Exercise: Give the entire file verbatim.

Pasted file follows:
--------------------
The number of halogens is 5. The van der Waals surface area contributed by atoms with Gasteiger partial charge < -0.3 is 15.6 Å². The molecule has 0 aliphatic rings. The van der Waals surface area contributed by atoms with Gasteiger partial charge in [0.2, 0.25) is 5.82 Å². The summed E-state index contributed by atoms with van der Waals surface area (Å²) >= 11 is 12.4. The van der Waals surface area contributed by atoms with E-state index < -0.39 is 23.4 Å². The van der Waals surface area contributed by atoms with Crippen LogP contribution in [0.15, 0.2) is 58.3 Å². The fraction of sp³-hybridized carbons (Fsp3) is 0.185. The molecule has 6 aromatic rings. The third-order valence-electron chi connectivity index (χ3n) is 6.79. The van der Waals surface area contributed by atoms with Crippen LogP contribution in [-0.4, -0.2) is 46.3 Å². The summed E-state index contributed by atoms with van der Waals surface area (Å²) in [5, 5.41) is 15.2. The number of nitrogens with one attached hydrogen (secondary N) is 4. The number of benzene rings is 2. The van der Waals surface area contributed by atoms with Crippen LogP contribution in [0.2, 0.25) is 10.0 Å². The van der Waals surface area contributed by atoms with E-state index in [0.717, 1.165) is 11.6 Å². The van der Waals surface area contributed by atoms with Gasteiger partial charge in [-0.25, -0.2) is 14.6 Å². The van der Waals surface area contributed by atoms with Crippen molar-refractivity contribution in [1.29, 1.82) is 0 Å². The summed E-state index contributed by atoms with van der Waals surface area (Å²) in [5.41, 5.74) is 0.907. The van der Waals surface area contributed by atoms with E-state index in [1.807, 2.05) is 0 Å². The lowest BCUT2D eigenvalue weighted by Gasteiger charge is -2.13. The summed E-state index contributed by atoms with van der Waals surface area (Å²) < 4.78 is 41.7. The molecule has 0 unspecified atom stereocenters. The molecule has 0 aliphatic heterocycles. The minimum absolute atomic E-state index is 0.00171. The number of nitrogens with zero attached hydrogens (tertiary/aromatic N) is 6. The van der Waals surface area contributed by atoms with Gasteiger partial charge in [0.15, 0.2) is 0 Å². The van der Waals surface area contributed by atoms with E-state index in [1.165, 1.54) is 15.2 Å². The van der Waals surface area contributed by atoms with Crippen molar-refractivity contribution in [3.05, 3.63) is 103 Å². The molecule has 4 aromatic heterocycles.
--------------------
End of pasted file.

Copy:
The number of halogens is 5. The van der Waals surface area contributed by atoms with Gasteiger partial charge < -0.3 is 15.6 Å². The molecule has 0 aliphatic rings. The van der Waals surface area contributed by atoms with Gasteiger partial charge in [0.2, 0.25) is 5.82 Å². The summed E-state index contributed by atoms with van der Waals surface area (Å²) >= 11 is 12.4. The van der Waals surface area contributed by atoms with E-state index < -0.39 is 23.4 Å². The van der Waals surface area contributed by atoms with Crippen LogP contribution in [0.15, 0.2) is 58.3 Å². The fraction of sp³-hybridized carbons (Fsp3) is 0.185. The molecule has 6 aromatic rings. The third-order valence-electron chi connectivity index (χ3n) is 6.79. The van der Waals surface area contributed by atoms with Crippen LogP contribution in [-0.4, -0.2) is 46.3 Å². The summed E-state index contributed by atoms with van der Waals surface area (Å²) in [5, 5.41) is 15.2. The number of nitrogens with one attached hydrogen (secondary N) is 4. The number of benzene rings is 2. The van der Waals surface area contributed by atoms with Crippen LogP contribution in [0.2, 0.25) is 10.0 Å². The van der Waals surface area contributed by atoms with E-state index in [0.717, 1.165) is 11.6 Å². The van der Waals surface area contributed by atoms with Gasteiger partial charge in [-0.25, -0.2) is 14.6 Å². The van der Waals surface area contributed by atoms with Crippen molar-refractivity contribution in [1.29, 1.82) is 0 Å². The summed E-state index contributed by atoms with van der Waals surface area (Å²) in [5.41, 5.74) is 0.907. The van der Waals surface area contributed by atoms with E-state index in [1.807, 2.05) is 0 Å². The lowest BCUT2D eigenvalue weighted by Gasteiger charge is -2.13. The summed E-state index contributed by atoms with van der Waals surface area (Å²) < 4.78 is 41.7. The molecule has 0 unspecified atom stereocenters. The molecule has 0 aliphatic heterocycles. The minimum absolute atomic E-state index is 0.00171. The number of nitrogens with zero attached hydrogens (tertiary/aromatic N) is 6. The van der Waals surface area contributed by atoms with Gasteiger partial charge in [0.15, 0.2) is 0 Å². The van der Waals surface area contributed by atoms with E-state index in [1.165, 1.54) is 15.2 Å². The van der Waals surface area contributed by atoms with Crippen molar-refractivity contribution in [3.05, 3.63) is 103 Å². The molecule has 4 aromatic heterocycles.